Simultaneous Song Versions

      • When I was a younger lad, me and my friends would sometimes discuss the possibility of 1: writing some songs, 2: recording various versions (country, dance,pop,classic rock, hip-hop) and seeing if the same songs were roughly “equally” popular in the different styles. The main problems were twofold: we didn’t know how to play any instruments, and we were incredibly lazy about any activity in which there were no explosives involved.
        We never got around to doing it.
        But since then, others have tried.
        By this I mean a current song that is released in different versions, to suit different radio stations that have different formats. For one easy example, Shania Twain has several songs in two versions: a twangy country version and a pop/rock version.
        Who started releasing different “versions” first, and has any song successfully crossed three styles? I’ve heard of instances of the same song done in pop/easy listening, pop/country and pop/dance('tho dance versions are often lame remixes with a few keyboard effects tossed in, rather than an actual re-recording of the song). Has any song been successful in three styles? How about four styles? - MC

The first thing that came to mind when I read the OP was Climie Fisher’s Rise to the occasion (circa 1989). It came out in a ballad version and a more poppy dance version with a beat computer having its way with it.

The first thing that came to my mind was in the early '80s Alannah Miles and Robin Lee both released the song “Black Velvet” at the same time.

Robin Lee made it way up on the country charts and it was a hit on the pop charts for Alannah Miles. There may have been other people who paved the way for this, but it is the earliest that comes to mind for me.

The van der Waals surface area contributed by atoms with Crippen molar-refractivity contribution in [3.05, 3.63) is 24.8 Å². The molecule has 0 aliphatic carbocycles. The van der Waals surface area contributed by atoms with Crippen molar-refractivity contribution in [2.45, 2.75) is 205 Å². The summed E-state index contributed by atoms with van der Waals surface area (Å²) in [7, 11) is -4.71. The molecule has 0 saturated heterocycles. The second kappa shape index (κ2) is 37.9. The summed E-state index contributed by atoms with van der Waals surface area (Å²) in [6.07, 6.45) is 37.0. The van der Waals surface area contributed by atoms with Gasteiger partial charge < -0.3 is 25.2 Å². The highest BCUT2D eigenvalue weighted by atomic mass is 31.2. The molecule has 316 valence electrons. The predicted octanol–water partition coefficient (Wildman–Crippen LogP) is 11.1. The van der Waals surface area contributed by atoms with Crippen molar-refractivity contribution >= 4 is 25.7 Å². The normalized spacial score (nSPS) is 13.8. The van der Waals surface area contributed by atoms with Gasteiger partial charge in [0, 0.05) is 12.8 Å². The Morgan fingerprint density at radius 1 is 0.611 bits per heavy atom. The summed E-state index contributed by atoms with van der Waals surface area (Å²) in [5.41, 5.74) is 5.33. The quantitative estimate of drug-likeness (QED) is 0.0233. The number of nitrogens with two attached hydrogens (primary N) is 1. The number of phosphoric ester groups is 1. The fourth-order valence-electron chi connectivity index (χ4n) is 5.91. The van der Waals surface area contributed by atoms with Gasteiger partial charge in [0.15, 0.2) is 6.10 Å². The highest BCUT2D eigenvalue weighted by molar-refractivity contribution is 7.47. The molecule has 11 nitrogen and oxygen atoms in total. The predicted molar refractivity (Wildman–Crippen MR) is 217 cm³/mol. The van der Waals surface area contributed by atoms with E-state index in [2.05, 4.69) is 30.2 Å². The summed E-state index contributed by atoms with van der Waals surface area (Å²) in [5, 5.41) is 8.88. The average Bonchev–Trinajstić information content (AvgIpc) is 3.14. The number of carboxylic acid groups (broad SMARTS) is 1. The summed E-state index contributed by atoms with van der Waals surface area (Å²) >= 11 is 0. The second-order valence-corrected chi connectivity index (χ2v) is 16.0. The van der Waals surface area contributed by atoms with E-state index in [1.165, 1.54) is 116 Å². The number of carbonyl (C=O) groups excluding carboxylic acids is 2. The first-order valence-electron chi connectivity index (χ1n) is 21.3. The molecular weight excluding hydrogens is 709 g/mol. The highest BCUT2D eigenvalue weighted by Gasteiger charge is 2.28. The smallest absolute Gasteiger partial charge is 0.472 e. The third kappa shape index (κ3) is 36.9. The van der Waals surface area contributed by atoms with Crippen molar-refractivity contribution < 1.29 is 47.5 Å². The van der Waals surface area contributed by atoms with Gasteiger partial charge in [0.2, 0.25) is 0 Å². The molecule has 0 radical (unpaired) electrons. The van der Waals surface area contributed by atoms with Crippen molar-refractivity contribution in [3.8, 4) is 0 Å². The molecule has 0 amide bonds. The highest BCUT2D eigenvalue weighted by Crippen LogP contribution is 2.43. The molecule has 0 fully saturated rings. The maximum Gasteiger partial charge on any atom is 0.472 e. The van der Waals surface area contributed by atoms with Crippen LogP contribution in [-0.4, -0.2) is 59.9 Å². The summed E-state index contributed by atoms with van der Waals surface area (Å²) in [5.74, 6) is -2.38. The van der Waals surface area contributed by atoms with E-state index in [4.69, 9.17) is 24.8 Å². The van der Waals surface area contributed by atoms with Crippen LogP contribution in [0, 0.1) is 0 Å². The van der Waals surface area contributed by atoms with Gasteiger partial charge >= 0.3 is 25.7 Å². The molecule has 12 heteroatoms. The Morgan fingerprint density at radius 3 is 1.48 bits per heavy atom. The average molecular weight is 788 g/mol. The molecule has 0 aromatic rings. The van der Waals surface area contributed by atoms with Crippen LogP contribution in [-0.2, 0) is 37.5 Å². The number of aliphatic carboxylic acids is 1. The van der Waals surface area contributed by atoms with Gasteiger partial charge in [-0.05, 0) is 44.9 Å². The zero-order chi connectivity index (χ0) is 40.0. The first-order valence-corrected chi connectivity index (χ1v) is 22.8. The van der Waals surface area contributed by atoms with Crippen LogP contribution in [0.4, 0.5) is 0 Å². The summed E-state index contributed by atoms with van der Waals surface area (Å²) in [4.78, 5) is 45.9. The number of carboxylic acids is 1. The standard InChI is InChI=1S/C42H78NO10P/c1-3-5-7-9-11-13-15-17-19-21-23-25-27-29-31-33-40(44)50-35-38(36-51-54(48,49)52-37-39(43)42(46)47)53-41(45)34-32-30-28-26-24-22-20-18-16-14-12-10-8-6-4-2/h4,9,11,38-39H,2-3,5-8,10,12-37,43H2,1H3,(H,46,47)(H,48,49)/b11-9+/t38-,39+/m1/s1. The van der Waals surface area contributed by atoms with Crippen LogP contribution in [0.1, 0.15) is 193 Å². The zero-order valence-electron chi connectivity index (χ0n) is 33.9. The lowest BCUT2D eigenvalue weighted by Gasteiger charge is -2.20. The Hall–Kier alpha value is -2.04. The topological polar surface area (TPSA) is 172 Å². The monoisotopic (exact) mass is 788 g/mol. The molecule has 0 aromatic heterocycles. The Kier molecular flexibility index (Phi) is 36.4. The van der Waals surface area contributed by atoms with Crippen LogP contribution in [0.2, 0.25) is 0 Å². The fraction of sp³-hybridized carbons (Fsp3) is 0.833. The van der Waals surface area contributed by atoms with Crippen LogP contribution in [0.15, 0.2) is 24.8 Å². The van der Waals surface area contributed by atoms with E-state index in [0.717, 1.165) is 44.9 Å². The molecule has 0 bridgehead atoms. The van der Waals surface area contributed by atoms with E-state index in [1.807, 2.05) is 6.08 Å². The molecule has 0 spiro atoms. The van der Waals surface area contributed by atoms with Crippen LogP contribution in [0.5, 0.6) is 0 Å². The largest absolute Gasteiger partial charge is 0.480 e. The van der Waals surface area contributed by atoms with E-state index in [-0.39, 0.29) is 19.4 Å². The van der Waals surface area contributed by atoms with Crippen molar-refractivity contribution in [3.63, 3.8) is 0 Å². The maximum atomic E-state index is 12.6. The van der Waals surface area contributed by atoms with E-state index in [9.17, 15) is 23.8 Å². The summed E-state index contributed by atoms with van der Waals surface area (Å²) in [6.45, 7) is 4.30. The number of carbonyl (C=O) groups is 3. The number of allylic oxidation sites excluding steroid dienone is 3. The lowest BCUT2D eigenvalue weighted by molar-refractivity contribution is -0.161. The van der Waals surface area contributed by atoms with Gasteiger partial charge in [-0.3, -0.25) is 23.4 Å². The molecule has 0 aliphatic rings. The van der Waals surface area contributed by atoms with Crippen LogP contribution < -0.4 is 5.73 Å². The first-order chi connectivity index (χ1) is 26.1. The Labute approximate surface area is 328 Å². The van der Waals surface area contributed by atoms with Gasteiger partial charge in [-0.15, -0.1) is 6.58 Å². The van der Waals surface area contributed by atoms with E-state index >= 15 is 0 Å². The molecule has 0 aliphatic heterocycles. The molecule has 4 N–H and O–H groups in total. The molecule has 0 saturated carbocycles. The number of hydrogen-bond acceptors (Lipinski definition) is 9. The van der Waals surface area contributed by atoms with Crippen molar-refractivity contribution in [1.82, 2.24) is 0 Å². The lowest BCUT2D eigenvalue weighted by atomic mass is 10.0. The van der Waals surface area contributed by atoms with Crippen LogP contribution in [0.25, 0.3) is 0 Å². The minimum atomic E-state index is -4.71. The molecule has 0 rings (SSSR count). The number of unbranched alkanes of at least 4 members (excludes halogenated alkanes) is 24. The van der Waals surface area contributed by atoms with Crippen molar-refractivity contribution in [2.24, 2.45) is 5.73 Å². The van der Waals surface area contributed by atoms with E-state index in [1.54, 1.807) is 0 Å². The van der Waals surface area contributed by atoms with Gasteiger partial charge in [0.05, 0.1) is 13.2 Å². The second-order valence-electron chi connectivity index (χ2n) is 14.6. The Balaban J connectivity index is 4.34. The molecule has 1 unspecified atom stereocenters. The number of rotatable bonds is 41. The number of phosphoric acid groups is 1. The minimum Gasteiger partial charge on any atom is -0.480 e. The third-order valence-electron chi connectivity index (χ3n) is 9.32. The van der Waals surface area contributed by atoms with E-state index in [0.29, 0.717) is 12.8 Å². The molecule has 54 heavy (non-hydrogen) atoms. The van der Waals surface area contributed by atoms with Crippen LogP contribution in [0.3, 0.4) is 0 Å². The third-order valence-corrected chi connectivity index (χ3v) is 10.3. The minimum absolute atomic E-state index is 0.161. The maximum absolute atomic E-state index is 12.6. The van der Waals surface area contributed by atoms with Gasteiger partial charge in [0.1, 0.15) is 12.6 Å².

Some other later examples:

John Michael Montgomery wrote and released “I Swear”, then a pop version was released by All 4 One, IIRC

Lonestar released “Amazed” first on the country charts, then later on the pop side with a different arrangement.

Well let’s see… the first that came to mind was Ricky Martin releasing a lot of his singles in Spanish and English.

Then there’s Guns N’ Roses with “Don’t Cry” and “Don’t Cry (alternate lyrics)”.

Suzanne Vega released “Tom’s Diner” as a single to alukewarm response. The remix of the song became a hit, though.

And of course, in rap, Tag Team released “Whoomp! There it is!” about the same time that 95 South released “Whoot! There it is!” (Not to mention Tag Team’s subsequent version “Whoomp! The Addams Family! There it is!” I still can’t believe that one.)


Different styles.

My bad. I read the question wrong. Don’t I feel silly!

well, a long time ago, these ‘covers’ were popular with white artists covering black artists’ songs. but i’m sure you know that. i’m sure there were a few r&b/rock versions released around the same time, but i can’t cite anything specific.

that’s the reason they’re called covers, IIRC, because the 2nd artist to record it wanted to cut in on the profits of the 1st recorded, and popular, tune.

I remember hearing two different versions of the Goo Goo Dolls’ “Name” floating around when it was first really popular – the regular version and a strummy acoustic one. I liked the latter, because the drums in the regular version were pretty clunky.